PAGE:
Want to Make More Money Investing? Try Maximizing Your After-Tax Return - Rodgers & Associates
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Want to Make More Money Investing? Try Maximizing Your After-Tax Return

Saving money on taxes has the effect of compounding, giving you more to invest.
Benjamin Franklin famously said, “A Penny Saved is a Penny Earned” and we couldn’t agree more. Investors are always looking for ways to grow their account balances. Reducing their tax bill might be the simplest way.
Here are a few ways to get more out of your invest­ments by paying less in taxes:

  1. Long-Term Capital Gains – Hold invest­ments a year or longer and gains are given favorable tax treatment over short-term gains (less than 1 year) which are taxed as ordinary income.
  2. Qualified Dividends – Many investors like to hold dividend paying stocks or mutual funds but pay close attention to what type of income your investment generates. Qualified dividends are taxed at a lower rate than ordinary dividends. For example, many REITs and partner­ships pay ordinary dividends which are taxed at your marginal (highest) tax bracket.
  3. Asset Location – Consider buying high dividend/high yield invest­ments in a retirement account where the tax is deferred each year. On the other hand, be very careful what you buy in non-retirement accounts because the interest, dividends and capital gains make their way onto your tax return.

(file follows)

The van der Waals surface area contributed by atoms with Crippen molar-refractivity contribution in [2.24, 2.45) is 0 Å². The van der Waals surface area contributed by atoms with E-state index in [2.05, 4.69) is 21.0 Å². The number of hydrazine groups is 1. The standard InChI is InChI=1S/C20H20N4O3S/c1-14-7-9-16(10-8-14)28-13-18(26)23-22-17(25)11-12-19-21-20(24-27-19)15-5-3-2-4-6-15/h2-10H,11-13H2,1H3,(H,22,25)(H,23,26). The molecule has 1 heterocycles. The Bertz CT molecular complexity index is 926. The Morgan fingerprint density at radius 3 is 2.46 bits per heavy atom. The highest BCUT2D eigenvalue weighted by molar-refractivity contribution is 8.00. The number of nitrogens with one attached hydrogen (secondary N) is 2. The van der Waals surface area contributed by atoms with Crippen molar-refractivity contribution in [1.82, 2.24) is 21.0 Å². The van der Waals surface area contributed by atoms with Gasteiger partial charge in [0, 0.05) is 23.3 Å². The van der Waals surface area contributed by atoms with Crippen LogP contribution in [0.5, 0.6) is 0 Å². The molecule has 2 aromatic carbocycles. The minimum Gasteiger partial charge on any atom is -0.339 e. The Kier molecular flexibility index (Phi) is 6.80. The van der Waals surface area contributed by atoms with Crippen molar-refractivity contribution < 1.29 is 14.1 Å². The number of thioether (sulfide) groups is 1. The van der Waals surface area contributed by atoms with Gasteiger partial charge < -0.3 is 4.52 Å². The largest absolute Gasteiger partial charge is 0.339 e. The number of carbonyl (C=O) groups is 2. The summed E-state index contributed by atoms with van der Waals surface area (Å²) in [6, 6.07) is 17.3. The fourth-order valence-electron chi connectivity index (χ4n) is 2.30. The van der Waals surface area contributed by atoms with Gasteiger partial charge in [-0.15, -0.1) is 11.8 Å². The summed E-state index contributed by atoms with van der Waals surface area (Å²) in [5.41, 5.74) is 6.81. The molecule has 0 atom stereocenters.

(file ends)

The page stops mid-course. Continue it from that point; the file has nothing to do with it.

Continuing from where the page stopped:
4. Municipal Bonds – We have seen even well known money managers invest in bonds that pay taxable interest without any regard for taxes when there may be similar tax-free alter­na­tives.
  5. Index Funds and/or Exchange Traded Funds (ETFs) – Many index funds and ETFs have low turnover and as a result don’t typically pass on as many capital gains distri­b­u­tions to share­holders.
  6. Look Ahead at Your Income for Tax Bracket Changes – Low income years may be good for inten­tionally taking on more income (would you pay 15% now to avoid a 25% tax later?) and high income years should be planned around by taking losses, deduc­tions or deferring income to other years.
  7. Use Roth IRAs – You don’t get a tax deduction on the small amounts going into these accounts, but typically, whatever large amounts they grow to can be withdrawn tax-free.
    Learn to pay attention to what you will pay in taxes so you can keep more of what you earn!